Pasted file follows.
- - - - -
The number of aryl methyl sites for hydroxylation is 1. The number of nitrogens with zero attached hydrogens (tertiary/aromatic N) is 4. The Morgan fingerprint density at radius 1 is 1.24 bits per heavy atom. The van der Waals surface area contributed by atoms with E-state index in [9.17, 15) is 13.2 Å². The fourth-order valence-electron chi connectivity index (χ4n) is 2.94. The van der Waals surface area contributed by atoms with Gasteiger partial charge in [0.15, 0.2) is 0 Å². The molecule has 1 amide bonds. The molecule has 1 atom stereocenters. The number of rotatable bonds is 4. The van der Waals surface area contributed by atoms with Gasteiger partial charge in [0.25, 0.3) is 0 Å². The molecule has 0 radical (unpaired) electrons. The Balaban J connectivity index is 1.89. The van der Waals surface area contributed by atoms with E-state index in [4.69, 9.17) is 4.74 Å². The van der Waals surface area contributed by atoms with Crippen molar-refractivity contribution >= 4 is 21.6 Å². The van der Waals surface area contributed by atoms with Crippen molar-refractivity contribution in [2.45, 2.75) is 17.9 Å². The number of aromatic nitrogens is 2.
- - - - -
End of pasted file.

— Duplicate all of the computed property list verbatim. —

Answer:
The number of aryl methyl sites for hydroxylation is 1. The number of nitrogens with zero attached hydrogens (tertiary/aromatic N) is 4. The Morgan fingerprint density at radius 1 is 1.24 bits per heavy atom. The van der Waals surface area contributed by atoms with E-state index in [9.17, 15) is 13.2 Å². The fourth-order valence-electron chi connectivity index (χ4n) is 2.94. The van der Waals surface area contributed by atoms with Gasteiger partial charge in [0.15, 0.2) is 0 Å². The molecule has 1 amide bonds. The molecule has 1 atom stereocenters. The number of rotatable bonds is 4. The van der Waals surface area contributed by atoms with Gasteiger partial charge in [0.25, 0.3) is 0 Å². The molecule has 0 radical (unpaired) electrons. The Balaban J connectivity index is 1.89. The van der Waals surface area contributed by atoms with E-state index in [4.69, 9.17) is 4.74 Å². The van der Waals surface area contributed by atoms with Crippen molar-refractivity contribution >= 4 is 21.6 Å². The van der Waals surface area contributed by atoms with Crippen molar-refractivity contribution in [2.45, 2.75) is 17.9 Å². The number of aromatic nitrogens is 2.